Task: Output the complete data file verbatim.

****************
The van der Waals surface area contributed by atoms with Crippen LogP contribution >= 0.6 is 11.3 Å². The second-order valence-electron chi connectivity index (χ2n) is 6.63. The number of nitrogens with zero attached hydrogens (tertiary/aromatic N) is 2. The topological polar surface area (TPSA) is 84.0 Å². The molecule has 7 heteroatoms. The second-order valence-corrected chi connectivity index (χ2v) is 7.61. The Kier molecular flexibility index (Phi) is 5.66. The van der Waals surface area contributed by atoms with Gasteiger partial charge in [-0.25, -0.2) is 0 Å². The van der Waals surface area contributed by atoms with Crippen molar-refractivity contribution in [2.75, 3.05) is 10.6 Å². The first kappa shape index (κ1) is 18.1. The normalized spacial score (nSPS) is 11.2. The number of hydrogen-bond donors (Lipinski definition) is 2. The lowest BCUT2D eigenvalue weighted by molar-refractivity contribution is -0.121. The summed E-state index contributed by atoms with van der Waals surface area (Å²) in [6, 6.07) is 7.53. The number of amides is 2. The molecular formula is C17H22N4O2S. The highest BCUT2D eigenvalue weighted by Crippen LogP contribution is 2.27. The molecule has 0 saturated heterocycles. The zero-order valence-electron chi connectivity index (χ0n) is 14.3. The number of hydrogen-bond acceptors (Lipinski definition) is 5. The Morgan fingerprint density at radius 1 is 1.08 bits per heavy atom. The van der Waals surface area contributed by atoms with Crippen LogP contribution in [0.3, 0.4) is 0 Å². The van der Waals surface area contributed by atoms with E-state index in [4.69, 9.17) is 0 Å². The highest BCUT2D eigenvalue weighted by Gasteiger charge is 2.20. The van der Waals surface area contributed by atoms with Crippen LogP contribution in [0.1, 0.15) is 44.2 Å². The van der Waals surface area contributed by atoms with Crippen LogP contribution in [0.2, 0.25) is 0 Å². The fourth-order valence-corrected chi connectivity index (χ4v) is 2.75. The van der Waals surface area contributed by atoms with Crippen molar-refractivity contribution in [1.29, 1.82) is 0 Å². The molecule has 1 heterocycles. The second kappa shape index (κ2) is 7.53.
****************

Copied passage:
The van der Waals surface area contributed by atoms with Crippen LogP contribution >= 0.6 is 11.3 Å². The second-order valence-electron chi connectivity index (χ2n) is 6.63. The number of nitrogens with zero attached hydrogens (tertiary/aromatic N) is 2. The topological polar surface area (TPSA) is 84.0 Å². The molecule has 7 heteroatoms. The second-order valence-corrected chi connectivity index (χ2v) is 7.61. The Kier molecular flexibility index (Phi) is 5.66. The van der Waals surface area contributed by atoms with Gasteiger partial charge in [-0.25, -0.2) is 0 Å². The van der Waals surface area contributed by atoms with Crippen molar-refractivity contribution in [2.75, 3.05) is 10.6 Å². The first kappa shape index (κ1) is 18.1. The normalized spacial score (nSPS) is 11.2. The number of hydrogen-bond donors (Lipinski definition) is 2. The lowest BCUT2D eigenvalue weighted by molar-refractivity contribution is -0.121. The summed E-state index contributed by atoms with van der Waals surface area (Å²) in [6, 6.07) is 7.53. The number of amides is 2. The molecular formula is C17H22N4O2S. The highest BCUT2D eigenvalue weighted by Crippen LogP contribution is 2.27. The molecule has 0 saturated heterocycles. The zero-order valence-electron chi connectivity index (χ0n) is 14.3. The number of hydrogen-bond acceptors (Lipinski definition) is 5. The Morgan fingerprint density at radius 1 is 1.08 bits per heavy atom. The van der Waals surface area contributed by atoms with Crippen LogP contribution in [0.3, 0.4) is 0 Å². The van der Waals surface area contributed by atoms with E-state index in [4.69, 9.17) is 0 Å². The highest BCUT2D eigenvalue weighted by Gasteiger charge is 2.20. The van der Waals surface area contributed by atoms with Crippen LogP contribution in [0.1, 0.15) is 44.2 Å². The van der Waals surface area contributed by atoms with Crippen LogP contribution in [0.2, 0.25) is 0 Å². The fourth-order valence-corrected chi connectivity index (χ4v) is 2.75. The van der Waals surface area contributed by atoms with Crippen molar-refractivity contribution in [1.29, 1.82) is 0 Å². The molecule has 1 heterocycles. The second kappa shape index (κ2) is 7.53.